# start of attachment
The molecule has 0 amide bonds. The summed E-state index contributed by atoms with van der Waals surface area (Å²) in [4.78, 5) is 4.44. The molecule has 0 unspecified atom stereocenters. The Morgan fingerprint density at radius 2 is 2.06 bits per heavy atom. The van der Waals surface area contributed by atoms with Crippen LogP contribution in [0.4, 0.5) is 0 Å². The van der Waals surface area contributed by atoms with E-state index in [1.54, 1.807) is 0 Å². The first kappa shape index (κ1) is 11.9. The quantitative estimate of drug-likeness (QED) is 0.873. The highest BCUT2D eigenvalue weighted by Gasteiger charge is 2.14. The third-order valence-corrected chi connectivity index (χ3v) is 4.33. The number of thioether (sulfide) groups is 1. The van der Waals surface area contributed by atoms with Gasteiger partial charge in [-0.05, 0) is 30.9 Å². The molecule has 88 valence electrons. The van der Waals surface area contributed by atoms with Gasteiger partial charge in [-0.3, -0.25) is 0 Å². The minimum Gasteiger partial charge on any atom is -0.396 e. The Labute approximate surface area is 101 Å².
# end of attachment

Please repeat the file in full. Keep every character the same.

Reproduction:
The molecule has 0 amide bonds. The summed E-state index contributed by atoms with van der Waals surface area (Å²) in [4.78, 5) is 4.44. The molecule has 0 unspecified atom stereocenters. The Morgan fingerprint density at radius 2 is 2.06 bits per heavy atom. The van der Waals surface area contributed by atoms with Crippen LogP contribution in [0.4, 0.5) is 0 Å². The van der Waals surface area contributed by atoms with E-state index in [1.54, 1.807) is 0 Å². The first kappa shape index (κ1) is 11.9. The quantitative estimate of drug-likeness (QED) is 0.873. The highest BCUT2D eigenvalue weighted by Gasteiger charge is 2.14. The third-order valence-corrected chi connectivity index (χ3v) is 4.33. The number of thioether (sulfide) groups is 1. The van der Waals surface area contributed by atoms with Gasteiger partial charge in [-0.05, 0) is 30.9 Å². The molecule has 88 valence electrons. The van der Waals surface area contributed by atoms with Gasteiger partial charge in [-0.3, -0.25) is 0 Å². The minimum Gasteiger partial charge on any atom is -0.396 e. The Labute approximate surface area is 101 Å².